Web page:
The most complex solution is that we can introduce subclasses so that we can use the general concept of an entity in use cases where we require less data and only instantiate the the more complex, specialized (and expensive) concept of an entity when really needed. See the inheritance mapper design pattern above for that case.

Please make sure, though, that the entities really implement a semantic concept that makes sense in "natural language", i.e. a concept that is not only introduced for performance but immediately makes sense to those who read the code and those who use the application.

The current specializations of Submissions into "ReviewerSubmissions" or "AuthorSubmissions" with their corresponding DAOs are anti-patterns - you shouldn't reproduce those! They couple the DAO to specific controller transactions, break encapsulation and good separation of concerns, produce duplicate code, do not improve performance and not even reduce complexity. They could be implemented much more elegantly with the other design options outlined above.

Common DAO Design Errors

DOs that instantiate themselves via their corresponding DAO

We had cases where a DO instantiates itself via its own DAO and copying this code across the inheritance hierarchy. Don't confuse this with the above lazy-load pattern. While it is ok that a domain object lazy-loads other objects, it's usually not ok that a domain object instantiates itself.

Compositions that are not part of the concept of an object

Sometimes you may be tempted to introduce a dependent class into an object just for a single use case. You shouldn't do that. Always pass your design by the "natural language test". Does it make sense to say "my object has-a xyz object" (composition) or "my object is-a xyz object" (inheritance). If not then you should think again and find out where the information should live from a domain object model perspective.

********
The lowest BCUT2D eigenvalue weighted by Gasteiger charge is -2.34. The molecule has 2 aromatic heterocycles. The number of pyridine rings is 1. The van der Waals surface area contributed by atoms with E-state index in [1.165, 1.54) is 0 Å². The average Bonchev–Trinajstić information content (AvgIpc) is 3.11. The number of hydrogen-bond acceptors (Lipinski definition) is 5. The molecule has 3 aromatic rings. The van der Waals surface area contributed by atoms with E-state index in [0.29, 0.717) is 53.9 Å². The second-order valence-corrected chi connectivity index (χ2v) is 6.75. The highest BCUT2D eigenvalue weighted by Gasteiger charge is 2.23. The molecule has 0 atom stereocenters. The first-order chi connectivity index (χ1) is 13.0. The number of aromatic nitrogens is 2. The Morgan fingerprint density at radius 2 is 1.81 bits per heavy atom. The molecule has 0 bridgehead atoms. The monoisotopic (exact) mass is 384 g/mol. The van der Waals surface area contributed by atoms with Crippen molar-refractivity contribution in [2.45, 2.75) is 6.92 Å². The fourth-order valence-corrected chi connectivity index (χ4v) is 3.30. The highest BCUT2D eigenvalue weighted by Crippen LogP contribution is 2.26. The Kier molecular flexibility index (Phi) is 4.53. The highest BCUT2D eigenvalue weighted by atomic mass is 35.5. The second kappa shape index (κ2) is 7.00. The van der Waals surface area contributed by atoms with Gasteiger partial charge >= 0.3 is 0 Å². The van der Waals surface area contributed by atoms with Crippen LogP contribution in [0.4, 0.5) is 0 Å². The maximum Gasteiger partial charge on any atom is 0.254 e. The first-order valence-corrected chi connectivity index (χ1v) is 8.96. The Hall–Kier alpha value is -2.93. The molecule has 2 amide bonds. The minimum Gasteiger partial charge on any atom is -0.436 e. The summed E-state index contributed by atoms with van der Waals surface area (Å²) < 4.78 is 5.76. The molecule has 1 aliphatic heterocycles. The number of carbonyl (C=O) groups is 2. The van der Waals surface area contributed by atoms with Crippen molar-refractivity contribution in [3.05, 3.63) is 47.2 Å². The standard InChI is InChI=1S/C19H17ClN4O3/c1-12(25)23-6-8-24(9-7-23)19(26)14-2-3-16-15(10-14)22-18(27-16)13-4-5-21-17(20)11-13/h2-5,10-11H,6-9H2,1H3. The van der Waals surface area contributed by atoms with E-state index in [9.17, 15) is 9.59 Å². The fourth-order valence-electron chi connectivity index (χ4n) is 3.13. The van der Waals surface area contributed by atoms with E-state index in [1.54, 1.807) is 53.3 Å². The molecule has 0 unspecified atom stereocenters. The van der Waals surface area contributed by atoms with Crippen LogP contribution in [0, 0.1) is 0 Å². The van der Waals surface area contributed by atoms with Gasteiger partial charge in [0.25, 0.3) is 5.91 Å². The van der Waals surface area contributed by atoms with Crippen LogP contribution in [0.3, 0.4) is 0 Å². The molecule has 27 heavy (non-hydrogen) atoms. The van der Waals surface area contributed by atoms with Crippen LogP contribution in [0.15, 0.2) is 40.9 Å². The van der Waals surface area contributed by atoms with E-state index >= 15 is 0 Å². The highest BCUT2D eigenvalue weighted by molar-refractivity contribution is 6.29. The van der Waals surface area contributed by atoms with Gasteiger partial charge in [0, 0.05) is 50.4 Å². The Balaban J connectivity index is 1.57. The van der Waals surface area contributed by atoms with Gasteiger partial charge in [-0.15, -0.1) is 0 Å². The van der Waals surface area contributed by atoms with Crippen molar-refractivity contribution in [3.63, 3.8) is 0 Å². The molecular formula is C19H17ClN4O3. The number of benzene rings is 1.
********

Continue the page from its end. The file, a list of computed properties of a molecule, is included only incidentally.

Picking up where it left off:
It is especially bad to partially copy properties of other objects into your object rather than copying the whole object as a dependency.

See this for an anti-example:

class Author {
  function getLocalizedUserGroupName() {
    $userGroup =& $userGroupDao->...
    return $userGroup->get...();

This is wrong for two reasons:

  1. The user group name is a property of the user group and not of the author. It is wrong to say that "the author has-a user group name". It would only be correct to say "the user group has-a name".
  2. An author can be part of several (author) user groups. So copying over a single property won't work anyway.

If we allowed that then we'd also have to implement Author::getUserGroupRoleId(), Author::getUserGroupPath(), etc. all by re-instantiating the same DAO over and over again.

(This is real code by the way that was part of our code base...)

What's really the case is that the author belongs to (aka "has") user groups and not a user group name. So the correct "lazy-load" implementation would be:

class Author {
  function &getUserGroups() {
    $userGroups =& $userGroupDao->...
    return $userGroups;

See bug report 5231 for further examples and discussion of this error.

Coupling DAOs to the controller

A very frequent error is that DAOs are coupled too closely to controllers without any necessity. This happens when DAO methods are implemented for single use cases (transactions) only needed in a single controller and retrieving very specific data that could easily be retrieved by using more re-usable methods, too.

This also includes creating role-based DAOs (like AuthorSubmissionDAO) or DAOs that are fraught with concerns like transaction authorization that should be dealt with on a controller level.

Creating DAOs for relation tables

Relation tables are not entities in their own right as long as they do not carry their own properties. When a relation table contains nothing but foreign keys then it is not a candidate for a DAO. See the paragraph on many-to-many relationship mapping above for the right DAO-design in this situation.

Implementing methods in the wrong DAO

The rule that DAOs should only return objects of the entity type they are named after is very often being disregarded. Plenty of examples can be found in DAOs like the Reviewer/Author/SectionEditorSubmission DAOs that do much more than a DAO should.